As polyamory becomes an increasingly more mainstream topic, I thought this article in The Atlantic was interesting: Two Views of Monogamy From Kanye West and Jay-Z on 'Watch the Throne'. The article is mostly a close examination of lyrical content; the writer eventually concludes that Jay-Z is more concerned with monogamy, while Kanye West is in favor of non-monogamy.
Some of the most interesting tidbits about Kanye West are excerpted below.
The only vision of domestic bliss we get is decidedly non-traditional: "I'm a freak, huh, rock star life / The second girl with us, that's our wife."
. . . To an ever-increasing extent, [Kanye West’s] rap fixates on the idea of sanctioned polyamory, in which sleeping around jibes with having a committed relationship . . . He's trying to establish a new order, to evangelize for Dan Savage-ordained good-giving-gameness between lovers -- an acceptance of kink that the outside world condemns. For Kanye, as for a lot of guys, that kink is having multiple partners. "Hell of a Life," off 2010's My Beautiful Dark Twisted Fantasy, was about this; on it, he fantasized about being married to a permissive porn star who'd let him get with whomever he'd like.
. . . In Watch the Throne’s opening number "No Church in the Wild" -- a song about having the ability to write one's own rules -- he rhapsodizes about a new religion: "No sins as long as there's permission' / And deception is the only felony / So never fuck nobody without tellin' me." A few lines later, his mind drifts to a dream girl marked by two tattoos: "One read 'No Apologies' / The other said 'Love is Cursed by Monogamy.'"
Read the rest on The Atlantic.
Alan, the writer behind the awesome blog Polyamory in the News, has launched a new website which rounds up poly events. The site, Alan's List of Polyamory Events, lists all major poly events (gatherings, festivals, cons, and more) coming up within the next 12 months. The site will be continually updated.
Additionally, at the bottom of the page, one can find resource lists for finding local poly groups and get-togethers.
If you have an event (of wide geographic interest only) you'd like Alan to add to the listing, post about it in the comments section of the site, or email it to alan7388 [at] gmail [dot] com.
There have been a few articles recently about same-sex couples and how they express non-monogamy. The first, entitled Domestic Bliss?, was published in the New York Press. It focuses on the bucking of gender roles, but also on the ways that same-sex couples negotiate non-monogamy.
. . . the ways in which young, opposite-sex couples view marriage have changed substantially over the past several decades. And if the experts are right, then, as ironic as it may seem, it could turn out that these "conventional" couples may just happen to find their best role models for the sorts of marriages they want to construct for themselves by looking at those of pioneering same-sex marriages.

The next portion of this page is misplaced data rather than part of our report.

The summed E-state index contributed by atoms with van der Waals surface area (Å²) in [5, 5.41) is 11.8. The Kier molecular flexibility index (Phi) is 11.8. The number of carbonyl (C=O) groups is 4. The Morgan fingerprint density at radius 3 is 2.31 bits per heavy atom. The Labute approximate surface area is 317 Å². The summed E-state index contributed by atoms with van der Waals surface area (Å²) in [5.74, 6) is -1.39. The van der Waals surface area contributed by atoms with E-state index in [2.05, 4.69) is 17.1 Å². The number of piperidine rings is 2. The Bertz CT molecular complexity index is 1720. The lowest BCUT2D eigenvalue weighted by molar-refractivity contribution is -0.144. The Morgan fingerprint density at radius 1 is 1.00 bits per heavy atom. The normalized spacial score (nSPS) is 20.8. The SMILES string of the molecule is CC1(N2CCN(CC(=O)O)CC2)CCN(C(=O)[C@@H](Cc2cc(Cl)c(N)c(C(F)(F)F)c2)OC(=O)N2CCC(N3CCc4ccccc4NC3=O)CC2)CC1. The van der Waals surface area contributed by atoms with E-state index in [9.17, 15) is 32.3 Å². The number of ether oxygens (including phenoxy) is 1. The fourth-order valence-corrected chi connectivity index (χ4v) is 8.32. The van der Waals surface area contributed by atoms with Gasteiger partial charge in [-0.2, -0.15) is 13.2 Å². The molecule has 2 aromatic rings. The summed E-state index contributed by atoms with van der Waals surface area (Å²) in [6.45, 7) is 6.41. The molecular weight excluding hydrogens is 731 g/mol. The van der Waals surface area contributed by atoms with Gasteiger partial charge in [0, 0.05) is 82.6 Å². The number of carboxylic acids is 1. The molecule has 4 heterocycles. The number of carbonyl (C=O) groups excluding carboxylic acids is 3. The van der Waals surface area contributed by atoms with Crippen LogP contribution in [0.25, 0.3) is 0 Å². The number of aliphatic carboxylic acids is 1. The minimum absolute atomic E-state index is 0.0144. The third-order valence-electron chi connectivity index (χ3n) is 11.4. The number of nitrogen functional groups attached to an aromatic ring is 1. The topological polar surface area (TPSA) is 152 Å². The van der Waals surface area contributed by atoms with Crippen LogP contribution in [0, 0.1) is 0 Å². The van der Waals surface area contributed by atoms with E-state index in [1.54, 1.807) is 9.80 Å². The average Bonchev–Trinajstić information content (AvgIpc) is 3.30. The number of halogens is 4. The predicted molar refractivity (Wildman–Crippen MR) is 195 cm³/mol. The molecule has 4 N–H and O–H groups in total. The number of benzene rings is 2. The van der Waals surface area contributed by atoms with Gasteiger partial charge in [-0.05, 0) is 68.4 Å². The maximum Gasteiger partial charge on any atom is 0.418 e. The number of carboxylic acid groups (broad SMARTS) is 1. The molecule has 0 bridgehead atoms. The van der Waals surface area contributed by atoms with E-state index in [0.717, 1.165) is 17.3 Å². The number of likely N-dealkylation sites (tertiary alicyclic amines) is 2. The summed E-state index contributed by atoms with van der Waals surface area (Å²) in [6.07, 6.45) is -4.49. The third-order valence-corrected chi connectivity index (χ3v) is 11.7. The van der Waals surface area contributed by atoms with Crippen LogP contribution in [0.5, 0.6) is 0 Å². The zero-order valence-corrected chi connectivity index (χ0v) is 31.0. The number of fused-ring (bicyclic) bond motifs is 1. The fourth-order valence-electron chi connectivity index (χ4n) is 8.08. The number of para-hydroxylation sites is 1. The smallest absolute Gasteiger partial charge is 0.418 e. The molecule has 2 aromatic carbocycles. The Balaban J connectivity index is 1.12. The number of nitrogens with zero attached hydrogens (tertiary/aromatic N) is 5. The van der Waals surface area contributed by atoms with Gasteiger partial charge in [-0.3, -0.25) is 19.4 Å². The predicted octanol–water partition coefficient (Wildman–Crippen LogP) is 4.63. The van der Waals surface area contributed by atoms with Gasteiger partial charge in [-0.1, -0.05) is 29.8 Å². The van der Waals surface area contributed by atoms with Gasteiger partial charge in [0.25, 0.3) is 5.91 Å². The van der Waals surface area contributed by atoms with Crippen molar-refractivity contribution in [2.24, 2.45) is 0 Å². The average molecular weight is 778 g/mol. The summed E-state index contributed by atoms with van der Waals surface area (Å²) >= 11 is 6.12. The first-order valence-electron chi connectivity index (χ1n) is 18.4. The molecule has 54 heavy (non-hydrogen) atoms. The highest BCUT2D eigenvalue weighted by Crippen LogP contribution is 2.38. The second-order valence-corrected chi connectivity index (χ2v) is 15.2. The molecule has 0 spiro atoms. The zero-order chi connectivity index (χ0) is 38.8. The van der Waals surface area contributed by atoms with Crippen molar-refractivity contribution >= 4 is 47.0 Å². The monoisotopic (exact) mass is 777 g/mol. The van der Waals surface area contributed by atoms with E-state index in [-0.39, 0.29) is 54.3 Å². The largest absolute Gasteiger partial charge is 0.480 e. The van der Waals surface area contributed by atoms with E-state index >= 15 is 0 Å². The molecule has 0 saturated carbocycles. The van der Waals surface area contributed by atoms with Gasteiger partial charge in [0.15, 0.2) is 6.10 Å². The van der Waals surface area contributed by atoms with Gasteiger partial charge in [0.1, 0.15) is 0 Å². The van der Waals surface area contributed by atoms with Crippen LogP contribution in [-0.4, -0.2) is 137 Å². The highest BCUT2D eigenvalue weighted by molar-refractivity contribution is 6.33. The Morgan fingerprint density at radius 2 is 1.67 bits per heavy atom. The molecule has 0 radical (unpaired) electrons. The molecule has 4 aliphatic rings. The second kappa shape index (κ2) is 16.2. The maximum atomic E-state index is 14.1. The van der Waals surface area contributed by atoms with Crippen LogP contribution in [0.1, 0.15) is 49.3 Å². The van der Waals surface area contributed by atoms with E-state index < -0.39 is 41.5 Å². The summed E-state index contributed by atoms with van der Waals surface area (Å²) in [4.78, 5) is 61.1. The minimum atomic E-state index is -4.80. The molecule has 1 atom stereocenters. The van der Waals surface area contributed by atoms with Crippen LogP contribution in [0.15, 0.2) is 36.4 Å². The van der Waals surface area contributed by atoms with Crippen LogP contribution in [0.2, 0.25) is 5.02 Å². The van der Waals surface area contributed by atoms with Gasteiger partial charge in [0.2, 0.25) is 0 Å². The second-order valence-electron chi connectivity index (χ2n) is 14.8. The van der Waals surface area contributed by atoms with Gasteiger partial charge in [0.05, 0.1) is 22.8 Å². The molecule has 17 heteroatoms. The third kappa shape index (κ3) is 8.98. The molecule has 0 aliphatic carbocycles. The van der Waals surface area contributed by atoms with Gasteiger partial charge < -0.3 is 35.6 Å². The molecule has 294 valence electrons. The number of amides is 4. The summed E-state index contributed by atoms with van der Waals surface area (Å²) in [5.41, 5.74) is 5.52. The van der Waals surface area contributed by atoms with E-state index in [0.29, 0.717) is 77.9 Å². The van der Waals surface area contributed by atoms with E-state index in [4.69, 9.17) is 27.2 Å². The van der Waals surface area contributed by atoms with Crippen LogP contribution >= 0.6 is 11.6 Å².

. . . negotiating outside of society's dictates and standards, something same-sex couples have been forced to do, allows each person to more clearly express and receive what they want and need in a relationship -- so the resulting relationship allows each person to be more truly themselves and satisfied about the things that matter most.
This piece includes a magnificent quote from Barbara Carrellas.
An open marriage might not be for you, but perhaps there is some other area in your marriage where you could use, to your benefit, the same tools that some other couple is using to negotiate their sexuality.
Another article published in The Advocate focuses on Dan Savage's term "monogamish," and how couples today are utilizing it. This piece asks, "Could the gay male tradition of open relationships actually alter marriage as we know it? And would that be such a bad thing?" and highlights several different relationships that have prospered under non-monogamy.
Sadie Smythe (blogger at Sadie's Open Marriage) is writing a book on parenting within non-traditional relationships, and she wants to hear from you!
As a parent living in an Open Marriage, the most-asked question I receive is, "What about your daughter?" So, I have decided to write a book that answers this question and all the others that go along with it. Questions such as "What do you tell her about your relationship?" and "How do you think it will affect her worldview?" and ohsomany more.
. . . So I am looking for others like me (and unlike me,) who have designed their relationship in a way that suits them, but which might be considered to fall outside of that traditional relationship paradigm -- married and living and parenting separately, unmarried and living next door to each other, polyamorous parenting, swinging parents, queer parents, transgendered parents, kinky moms and dads, etc. -- who would be interested in being interviewed and quoted in the book.
Interviews can be either anonymous or credited. Email Smythe at sadiessmythe [at] gmail [dot] com.